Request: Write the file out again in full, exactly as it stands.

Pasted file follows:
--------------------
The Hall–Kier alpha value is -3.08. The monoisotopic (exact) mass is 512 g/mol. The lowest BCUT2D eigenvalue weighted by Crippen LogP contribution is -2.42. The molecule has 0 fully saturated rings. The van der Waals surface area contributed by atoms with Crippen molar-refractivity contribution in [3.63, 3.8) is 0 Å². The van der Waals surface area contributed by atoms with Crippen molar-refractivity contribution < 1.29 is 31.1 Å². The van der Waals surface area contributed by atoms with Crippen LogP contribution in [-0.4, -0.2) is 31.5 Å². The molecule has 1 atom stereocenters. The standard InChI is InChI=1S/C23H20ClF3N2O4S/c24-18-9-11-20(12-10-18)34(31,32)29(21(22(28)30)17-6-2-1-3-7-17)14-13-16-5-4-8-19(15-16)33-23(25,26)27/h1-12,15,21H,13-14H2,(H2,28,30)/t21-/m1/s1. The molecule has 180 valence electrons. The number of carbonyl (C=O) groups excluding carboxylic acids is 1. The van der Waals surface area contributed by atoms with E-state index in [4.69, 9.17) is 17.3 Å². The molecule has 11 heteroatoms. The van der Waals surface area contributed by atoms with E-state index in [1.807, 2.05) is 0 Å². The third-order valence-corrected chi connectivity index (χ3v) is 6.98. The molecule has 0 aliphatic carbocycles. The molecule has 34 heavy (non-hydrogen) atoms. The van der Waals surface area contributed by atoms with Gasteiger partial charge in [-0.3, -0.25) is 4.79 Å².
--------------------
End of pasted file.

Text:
The Hall–Kier alpha value is -3.08. The monoisotopic (exact) mass is 512 g/mol. The lowest BCUT2D eigenvalue weighted by Crippen LogP contribution is -2.42. The molecule has 0 fully saturated rings. The van der Waals surface area contributed by atoms with Crippen molar-refractivity contribution in [3.63, 3.8) is 0 Å². The van der Waals surface area contributed by atoms with Crippen molar-refractivity contribution < 1.29 is 31.1 Å². The van der Waals surface area contributed by atoms with Crippen LogP contribution in [-0.4, -0.2) is 31.5 Å². The molecule has 1 atom stereocenters. The standard InChI is InChI=1S/C23H20ClF3N2O4S/c24-18-9-11-20(12-10-18)34(31,32)29(21(22(28)30)17-6-2-1-3-7-17)14-13-16-5-4-8-19(15-16)33-23(25,26)27/h1-12,15,21H,13-14H2,(H2,28,30)/t21-/m1/s1. The molecule has 180 valence electrons. The number of carbonyl (C=O) groups excluding carboxylic acids is 1. The van der Waals surface area contributed by atoms with E-state index in [4.69, 9.17) is 17.3 Å². The molecule has 11 heteroatoms. The van der Waals surface area contributed by atoms with E-state index in [1.807, 2.05) is 0 Å². The third-order valence-corrected chi connectivity index (χ3v) is 6.98. The molecule has 0 aliphatic carbocycles. The molecule has 34 heavy (non-hydrogen) atoms. The van der Waals surface area contributed by atoms with Gasteiger partial charge in [-0.3, -0.25) is 4.79 Å².